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'Rising Tide' Chronicles Flow of Changes

  • Date Submitted: 01/28/2010 08:11 AM
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John M. Barry's Rising Tide: The Great Mississippi Flood of 1927 and


                  How It Changed America, takes us back 70 years to a society that most


                  of us would hardly recognize.





                  In 1927, the Mississippi River flooded 27,000 square miles from Illinois


                  and Missouri south to the Gulf of Mexico. No one expected the


                  government to help the victims. President Calvin Coolidge even refused to


                  visit the area. As a result, the flood created and destroyed leaders:





                  Herbert Hoover, Coolidge's secretary of Commerce, was considered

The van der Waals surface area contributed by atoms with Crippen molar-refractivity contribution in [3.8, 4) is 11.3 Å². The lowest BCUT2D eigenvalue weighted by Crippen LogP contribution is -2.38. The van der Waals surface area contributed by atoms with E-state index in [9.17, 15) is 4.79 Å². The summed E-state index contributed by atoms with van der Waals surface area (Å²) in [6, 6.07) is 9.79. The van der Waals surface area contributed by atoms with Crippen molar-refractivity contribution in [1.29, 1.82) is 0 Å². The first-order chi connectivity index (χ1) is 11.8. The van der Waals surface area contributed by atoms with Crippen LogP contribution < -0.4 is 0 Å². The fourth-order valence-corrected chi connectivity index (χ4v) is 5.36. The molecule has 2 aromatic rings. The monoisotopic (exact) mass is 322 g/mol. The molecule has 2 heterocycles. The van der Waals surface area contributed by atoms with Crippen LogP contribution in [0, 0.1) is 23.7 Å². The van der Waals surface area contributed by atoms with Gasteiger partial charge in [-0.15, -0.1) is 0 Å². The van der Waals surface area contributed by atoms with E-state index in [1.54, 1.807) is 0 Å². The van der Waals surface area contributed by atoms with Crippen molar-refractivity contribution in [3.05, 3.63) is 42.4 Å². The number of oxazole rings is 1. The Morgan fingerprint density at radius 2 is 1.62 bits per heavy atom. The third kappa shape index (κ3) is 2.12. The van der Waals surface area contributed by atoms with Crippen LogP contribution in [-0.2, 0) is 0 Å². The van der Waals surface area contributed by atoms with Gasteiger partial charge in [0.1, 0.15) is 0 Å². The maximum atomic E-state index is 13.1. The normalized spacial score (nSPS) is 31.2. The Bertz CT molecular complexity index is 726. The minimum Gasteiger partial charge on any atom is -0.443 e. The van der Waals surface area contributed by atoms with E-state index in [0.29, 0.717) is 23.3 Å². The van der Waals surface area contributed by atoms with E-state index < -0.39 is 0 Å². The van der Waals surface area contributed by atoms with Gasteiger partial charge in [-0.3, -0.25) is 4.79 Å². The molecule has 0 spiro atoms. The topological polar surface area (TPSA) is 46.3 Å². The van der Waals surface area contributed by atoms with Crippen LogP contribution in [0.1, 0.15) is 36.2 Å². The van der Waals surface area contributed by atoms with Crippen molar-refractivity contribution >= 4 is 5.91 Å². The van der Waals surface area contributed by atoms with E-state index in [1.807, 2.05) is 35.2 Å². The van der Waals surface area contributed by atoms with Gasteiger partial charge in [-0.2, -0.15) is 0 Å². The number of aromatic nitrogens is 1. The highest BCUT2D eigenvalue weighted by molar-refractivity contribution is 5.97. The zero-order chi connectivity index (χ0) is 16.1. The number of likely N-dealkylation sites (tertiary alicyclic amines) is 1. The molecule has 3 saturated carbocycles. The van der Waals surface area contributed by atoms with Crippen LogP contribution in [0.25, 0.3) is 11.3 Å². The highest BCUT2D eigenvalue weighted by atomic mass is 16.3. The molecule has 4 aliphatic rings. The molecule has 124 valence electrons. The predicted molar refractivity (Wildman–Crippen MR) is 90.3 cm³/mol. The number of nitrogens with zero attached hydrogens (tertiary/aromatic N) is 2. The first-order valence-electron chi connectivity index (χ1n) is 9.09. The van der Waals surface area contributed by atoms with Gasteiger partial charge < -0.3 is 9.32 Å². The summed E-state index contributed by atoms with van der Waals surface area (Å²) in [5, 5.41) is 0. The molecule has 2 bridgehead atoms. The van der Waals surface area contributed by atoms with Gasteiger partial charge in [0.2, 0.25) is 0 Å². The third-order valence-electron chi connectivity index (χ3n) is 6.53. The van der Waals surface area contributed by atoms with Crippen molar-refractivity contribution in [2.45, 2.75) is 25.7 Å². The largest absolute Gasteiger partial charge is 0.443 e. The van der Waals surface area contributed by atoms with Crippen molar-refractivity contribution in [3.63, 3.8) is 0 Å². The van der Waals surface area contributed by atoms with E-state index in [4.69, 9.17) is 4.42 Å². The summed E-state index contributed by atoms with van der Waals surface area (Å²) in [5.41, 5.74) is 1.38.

politically dead until he took over rescue/relief efforts. His competence and


                  public relations skills sent him to the White House in 1928. (But his


                  duplicity in dealings with black leaders helped begin turning black voters


                  from the Republican Party of Lincoln to the Democrats.)





                  The Percy family, planters who had built an ``empire'' around Greenville,


                  Miss., moved onto the national, even the international, stage. In 1922,


                  LeRoy Percy's sense of obligation to blacks led him to fight the Ku Klux


                  Klan, then a national power.





                  Yet in 1927, Percy more than acquiesced when the Mississippi National


                  Guard held black refugees in camps, forcing them to work on levees in


                  conditions close to slavery.





                  In New Orleans, officials dynamited a levee south of the city. Water


                  washing across St. Bernard and Plaquemines parishes relieved pressure on


                  New...

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